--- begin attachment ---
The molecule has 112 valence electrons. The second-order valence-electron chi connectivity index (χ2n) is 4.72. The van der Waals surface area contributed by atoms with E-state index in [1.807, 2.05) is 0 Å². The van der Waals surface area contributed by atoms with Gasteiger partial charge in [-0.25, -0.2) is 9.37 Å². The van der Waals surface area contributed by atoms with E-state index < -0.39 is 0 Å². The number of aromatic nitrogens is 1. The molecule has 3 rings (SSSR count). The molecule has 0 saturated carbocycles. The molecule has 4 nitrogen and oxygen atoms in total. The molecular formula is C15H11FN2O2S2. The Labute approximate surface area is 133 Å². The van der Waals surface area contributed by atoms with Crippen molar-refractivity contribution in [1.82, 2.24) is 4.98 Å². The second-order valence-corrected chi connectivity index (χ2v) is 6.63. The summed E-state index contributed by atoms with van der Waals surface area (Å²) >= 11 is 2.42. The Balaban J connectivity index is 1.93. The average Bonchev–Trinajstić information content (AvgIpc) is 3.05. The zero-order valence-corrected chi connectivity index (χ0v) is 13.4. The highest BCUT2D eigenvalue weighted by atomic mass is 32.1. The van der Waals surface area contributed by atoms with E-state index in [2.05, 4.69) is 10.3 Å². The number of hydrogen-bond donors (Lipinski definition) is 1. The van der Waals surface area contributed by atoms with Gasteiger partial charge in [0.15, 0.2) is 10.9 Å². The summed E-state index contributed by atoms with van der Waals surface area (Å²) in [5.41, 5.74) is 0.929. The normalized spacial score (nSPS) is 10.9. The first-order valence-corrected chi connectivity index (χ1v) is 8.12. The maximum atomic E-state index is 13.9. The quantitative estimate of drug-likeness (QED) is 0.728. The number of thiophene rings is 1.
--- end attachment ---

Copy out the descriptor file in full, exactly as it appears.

The molecule has 112 valence electrons. The second-order valence-electron chi connectivity index (χ2n) is 4.72. The van der Waals surface area contributed by atoms with E-state index in [1.807, 2.05) is 0 Å². The van der Waals surface area contributed by atoms with Gasteiger partial charge in [-0.25, -0.2) is 9.37 Å². The van der Waals surface area contributed by atoms with E-state index < -0.39 is 0 Å². The number of aromatic nitrogens is 1. The molecule has 3 rings (SSSR count). The molecule has 0 saturated carbocycles. The molecule has 4 nitrogen and oxygen atoms in total. The molecular formula is C15H11FN2O2S2. The Labute approximate surface area is 133 Å². The van der Waals surface area contributed by atoms with Crippen molar-refractivity contribution in [1.82, 2.24) is 4.98 Å². The second-order valence-corrected chi connectivity index (χ2v) is 6.63. The summed E-state index contributed by atoms with van der Waals surface area (Å²) >= 11 is 2.42. The Balaban J connectivity index is 1.93. The average Bonchev–Trinajstić information content (AvgIpc) is 3.05. The zero-order valence-corrected chi connectivity index (χ0v) is 13.4. The highest BCUT2D eigenvalue weighted by atomic mass is 32.1. The van der Waals surface area contributed by atoms with E-state index in [2.05, 4.69) is 10.3 Å². The number of hydrogen-bond donors (Lipinski definition) is 1. The van der Waals surface area contributed by atoms with Gasteiger partial charge in [0.15, 0.2) is 10.9 Å². The summed E-state index contributed by atoms with van der Waals surface area (Å²) in [5.41, 5.74) is 0.929. The normalized spacial score (nSPS) is 10.9. The first-order valence-corrected chi connectivity index (χ1v) is 8.12. The maximum atomic E-state index is 13.9. The quantitative estimate of drug-likeness (QED) is 0.728. The number of thiophene rings is 1.